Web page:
Government Proposes Minimum Wage Freeze

Government Proposes Minimum Wage Freeze

SANTIAGO — After minimum wage negotiations with Chile’s primary workers’ union failed, the government sent its proposed bill to Congress. The bill calls for a minimum wage freeze from Sept. 2020 to Sept. 2021. The Minister of Finance cited the economic crisis in support.

Minimum wage negotiations between the Piñera administration and Chile’s  main workers’ union, La Central Unitaria de Trabajadores de Chile (CUT), have been ongoing for weeks now, but the two sides have thus far failed to reach an agreement.

The current monthly minimum wage is set at CLP$320,500 (about US$415). Every year, a readjustment is debated and later approved by Congress. This year, however, Minister of Finance Ignacio Briones announced that the current economic crisis does not allow for an increase.

On Aug. 31, the government therefore sent its bill to Congress with a proposal to leave the minimum wage where it stands. If approved, the minimum wage would only increase by CLP$1,500 (about USD$2) due to inflation between March and August.  In his announcement, Briones said that the financial crisis has left the current economic activity in Chile as it was three years ago, “when the minimum wage was set at CLP$291.426,” Diario Financiero reported.

During negotiations, on Aug. 21, the CUT proposed a minimum wage of CLP$400,000 (about US$518). According to T13, the president of the CUT, Bárbara Figueroa, said that the minimum wage should be similar to the Emergency Family Income that the government has provided during the pandemic and that reaches CLP$400,000 for families of four.

The government’s response was a resounding no. The government argued that an increase like that would imply a raise of 25% in the middle of the biggest economic crisis the country has seen in decades. In a press conference, Briones argued that the administration’s proposal seeks to protect small and medium businesses. “The readjustment we are proposing is one that allows maintaining the purchasing power over the minimum wage.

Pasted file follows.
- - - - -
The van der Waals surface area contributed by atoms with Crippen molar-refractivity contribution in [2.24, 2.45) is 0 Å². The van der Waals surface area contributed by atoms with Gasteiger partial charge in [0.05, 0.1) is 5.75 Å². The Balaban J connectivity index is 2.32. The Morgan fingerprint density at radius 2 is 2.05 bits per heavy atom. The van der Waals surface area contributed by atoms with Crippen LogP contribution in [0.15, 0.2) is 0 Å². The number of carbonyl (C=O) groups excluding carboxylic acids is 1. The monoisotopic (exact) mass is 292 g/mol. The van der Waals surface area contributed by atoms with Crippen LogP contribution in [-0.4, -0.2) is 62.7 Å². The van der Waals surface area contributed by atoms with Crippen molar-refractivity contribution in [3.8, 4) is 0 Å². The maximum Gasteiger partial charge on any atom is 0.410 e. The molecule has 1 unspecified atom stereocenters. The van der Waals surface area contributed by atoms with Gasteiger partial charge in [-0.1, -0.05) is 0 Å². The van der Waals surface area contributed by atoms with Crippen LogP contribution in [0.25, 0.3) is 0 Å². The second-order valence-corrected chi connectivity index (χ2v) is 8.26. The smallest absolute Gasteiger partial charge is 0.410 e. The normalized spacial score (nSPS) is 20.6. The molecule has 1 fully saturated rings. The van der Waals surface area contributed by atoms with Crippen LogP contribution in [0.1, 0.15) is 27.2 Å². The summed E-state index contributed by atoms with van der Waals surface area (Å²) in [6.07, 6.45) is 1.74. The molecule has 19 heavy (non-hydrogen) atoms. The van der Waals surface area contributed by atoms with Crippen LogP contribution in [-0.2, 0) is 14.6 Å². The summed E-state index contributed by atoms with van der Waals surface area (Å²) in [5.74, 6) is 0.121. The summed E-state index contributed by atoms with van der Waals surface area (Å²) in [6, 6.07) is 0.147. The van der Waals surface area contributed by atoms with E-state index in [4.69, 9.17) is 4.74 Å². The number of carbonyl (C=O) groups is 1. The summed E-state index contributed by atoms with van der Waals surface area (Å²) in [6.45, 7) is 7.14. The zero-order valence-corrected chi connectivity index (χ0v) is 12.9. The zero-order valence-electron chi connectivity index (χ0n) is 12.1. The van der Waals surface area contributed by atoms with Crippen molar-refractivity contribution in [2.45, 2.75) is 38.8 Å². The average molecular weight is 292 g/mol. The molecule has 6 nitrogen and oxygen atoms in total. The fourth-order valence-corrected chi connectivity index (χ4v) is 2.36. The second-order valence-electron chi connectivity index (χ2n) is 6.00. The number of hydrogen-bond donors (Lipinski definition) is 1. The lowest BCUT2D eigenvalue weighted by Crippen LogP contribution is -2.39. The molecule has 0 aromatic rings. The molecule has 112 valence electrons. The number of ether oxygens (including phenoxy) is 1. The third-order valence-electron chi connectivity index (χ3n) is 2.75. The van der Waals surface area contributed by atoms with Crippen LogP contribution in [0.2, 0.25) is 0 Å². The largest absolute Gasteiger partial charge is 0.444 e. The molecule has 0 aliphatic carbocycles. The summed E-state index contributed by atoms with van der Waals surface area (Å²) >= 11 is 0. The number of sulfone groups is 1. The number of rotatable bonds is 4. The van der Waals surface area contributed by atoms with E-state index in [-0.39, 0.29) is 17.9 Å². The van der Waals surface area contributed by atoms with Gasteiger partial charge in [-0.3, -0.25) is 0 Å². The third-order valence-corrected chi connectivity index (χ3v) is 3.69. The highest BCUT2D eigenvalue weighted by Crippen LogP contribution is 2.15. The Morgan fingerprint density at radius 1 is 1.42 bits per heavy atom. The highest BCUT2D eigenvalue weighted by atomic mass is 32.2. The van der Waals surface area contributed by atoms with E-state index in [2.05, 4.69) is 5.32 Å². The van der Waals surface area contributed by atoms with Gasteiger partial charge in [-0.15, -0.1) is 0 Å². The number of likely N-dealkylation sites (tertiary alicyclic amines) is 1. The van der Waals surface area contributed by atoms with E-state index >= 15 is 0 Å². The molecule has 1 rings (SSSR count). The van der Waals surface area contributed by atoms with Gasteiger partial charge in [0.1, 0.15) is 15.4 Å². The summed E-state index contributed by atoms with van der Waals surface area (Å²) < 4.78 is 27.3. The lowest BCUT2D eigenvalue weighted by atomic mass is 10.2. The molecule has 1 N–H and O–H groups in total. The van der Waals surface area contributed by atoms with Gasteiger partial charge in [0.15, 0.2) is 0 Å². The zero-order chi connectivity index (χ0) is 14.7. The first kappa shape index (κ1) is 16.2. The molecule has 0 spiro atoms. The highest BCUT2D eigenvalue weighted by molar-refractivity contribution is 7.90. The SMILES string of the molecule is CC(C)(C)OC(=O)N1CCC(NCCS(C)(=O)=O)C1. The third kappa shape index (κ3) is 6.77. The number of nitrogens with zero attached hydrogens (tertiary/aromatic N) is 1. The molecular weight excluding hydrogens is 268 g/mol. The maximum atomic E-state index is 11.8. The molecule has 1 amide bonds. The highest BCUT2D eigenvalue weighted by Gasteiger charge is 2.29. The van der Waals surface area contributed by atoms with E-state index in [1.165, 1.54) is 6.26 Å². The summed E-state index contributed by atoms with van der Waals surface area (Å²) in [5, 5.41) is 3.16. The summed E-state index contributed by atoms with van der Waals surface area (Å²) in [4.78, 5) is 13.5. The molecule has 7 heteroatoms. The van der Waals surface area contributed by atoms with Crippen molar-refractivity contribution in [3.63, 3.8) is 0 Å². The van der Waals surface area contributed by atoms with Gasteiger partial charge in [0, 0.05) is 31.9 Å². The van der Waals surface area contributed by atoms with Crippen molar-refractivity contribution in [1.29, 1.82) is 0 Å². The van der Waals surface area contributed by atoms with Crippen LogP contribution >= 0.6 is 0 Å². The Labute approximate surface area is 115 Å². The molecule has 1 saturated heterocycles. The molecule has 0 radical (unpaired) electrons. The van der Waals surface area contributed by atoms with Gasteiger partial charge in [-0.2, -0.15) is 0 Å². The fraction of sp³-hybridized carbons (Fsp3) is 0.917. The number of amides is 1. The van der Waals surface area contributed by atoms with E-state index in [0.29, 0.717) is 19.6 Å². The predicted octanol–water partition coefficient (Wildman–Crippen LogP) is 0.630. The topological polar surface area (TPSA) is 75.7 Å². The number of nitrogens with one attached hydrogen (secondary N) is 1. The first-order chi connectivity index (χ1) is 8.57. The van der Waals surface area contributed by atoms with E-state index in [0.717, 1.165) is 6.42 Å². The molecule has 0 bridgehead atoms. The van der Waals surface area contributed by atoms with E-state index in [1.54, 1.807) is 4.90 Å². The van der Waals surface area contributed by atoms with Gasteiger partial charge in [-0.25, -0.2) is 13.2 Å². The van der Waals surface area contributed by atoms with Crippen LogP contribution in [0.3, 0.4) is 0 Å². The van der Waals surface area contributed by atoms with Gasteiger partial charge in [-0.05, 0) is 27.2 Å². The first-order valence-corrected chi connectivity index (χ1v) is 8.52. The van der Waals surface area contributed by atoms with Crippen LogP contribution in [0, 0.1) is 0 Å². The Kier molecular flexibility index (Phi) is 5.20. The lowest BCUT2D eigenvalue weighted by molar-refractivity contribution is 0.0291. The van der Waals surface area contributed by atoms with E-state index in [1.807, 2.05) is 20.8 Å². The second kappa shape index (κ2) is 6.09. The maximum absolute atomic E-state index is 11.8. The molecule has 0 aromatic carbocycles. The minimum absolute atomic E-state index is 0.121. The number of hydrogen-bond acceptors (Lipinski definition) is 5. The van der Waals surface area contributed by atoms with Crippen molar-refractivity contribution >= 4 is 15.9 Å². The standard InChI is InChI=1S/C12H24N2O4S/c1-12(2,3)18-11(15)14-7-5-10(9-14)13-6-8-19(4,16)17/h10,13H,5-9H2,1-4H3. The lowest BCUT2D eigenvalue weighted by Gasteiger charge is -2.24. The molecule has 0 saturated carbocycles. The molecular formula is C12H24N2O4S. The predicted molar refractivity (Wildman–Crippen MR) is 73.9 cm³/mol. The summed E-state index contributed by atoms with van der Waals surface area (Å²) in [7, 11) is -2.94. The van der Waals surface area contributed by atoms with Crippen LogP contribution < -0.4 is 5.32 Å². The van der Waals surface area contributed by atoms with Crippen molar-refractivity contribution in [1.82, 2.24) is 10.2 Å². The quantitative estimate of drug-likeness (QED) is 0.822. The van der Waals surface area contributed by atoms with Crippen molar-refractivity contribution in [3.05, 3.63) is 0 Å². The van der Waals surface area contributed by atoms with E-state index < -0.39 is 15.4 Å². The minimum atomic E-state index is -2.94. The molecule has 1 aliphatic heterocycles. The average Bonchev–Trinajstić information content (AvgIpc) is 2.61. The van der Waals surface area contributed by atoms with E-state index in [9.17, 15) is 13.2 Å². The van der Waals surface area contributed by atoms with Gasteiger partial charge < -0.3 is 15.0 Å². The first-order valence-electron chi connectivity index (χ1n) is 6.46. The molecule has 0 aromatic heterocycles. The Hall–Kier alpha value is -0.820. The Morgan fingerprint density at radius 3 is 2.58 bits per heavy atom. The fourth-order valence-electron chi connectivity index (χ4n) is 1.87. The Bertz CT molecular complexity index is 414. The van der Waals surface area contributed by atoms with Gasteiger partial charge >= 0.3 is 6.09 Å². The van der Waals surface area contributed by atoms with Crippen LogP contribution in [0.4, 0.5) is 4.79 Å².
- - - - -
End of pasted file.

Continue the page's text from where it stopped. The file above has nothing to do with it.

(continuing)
Figueroa told Biobío that “we can understand the executive’s argument about protecting pymes [small businesses], but we believe that the ones who are benefiting from all of this are the business owners who, on top of everything, are the only ones that have made profits in this time.”

She also told CNN Chile the CUT was sorry about not reaching an agreement with the government, but “[w]e could not move forward in the real readjustment – which is when employers and business owners put money from their own pockets – because the amount that the executive was trying to negotiate was far from what we could accept.”

Reactions To The Minimum Wage Proposal

In response to the government’s proposal, others have entered the fray. Revolution Democratic party Representative Giorgio Jackson, from the Revolution Democratic party, tweeted that the proposal was surreal. “What kind of ‘offer’ of a new minimum wage implies a readjustment of $ 0?”

Communist party Representative Lautaro Carmona blamed capitalism. He told Cooperativa that “faced with a humanitarian issue, the government has preferred to protect capitalism.” Dr. Mario Matus, who has a Ph.D. in economic history and teaches at the University of Chile, told Radio Usach that the country can no longer sustain the level of inequality that exists, “[w]hich is the same inequality that we had in 1969.”

Independent Democratic Union party Representative Patricio Melero, a member of the Finance Committee of the House of Representatives, had a different take. He supported the government’s decision and told T13 that “the minimum wage should be realistic with the country’s situation and promote new jobs while maintaining those that exist.”

Also read:

This is How Unequal Chile Is

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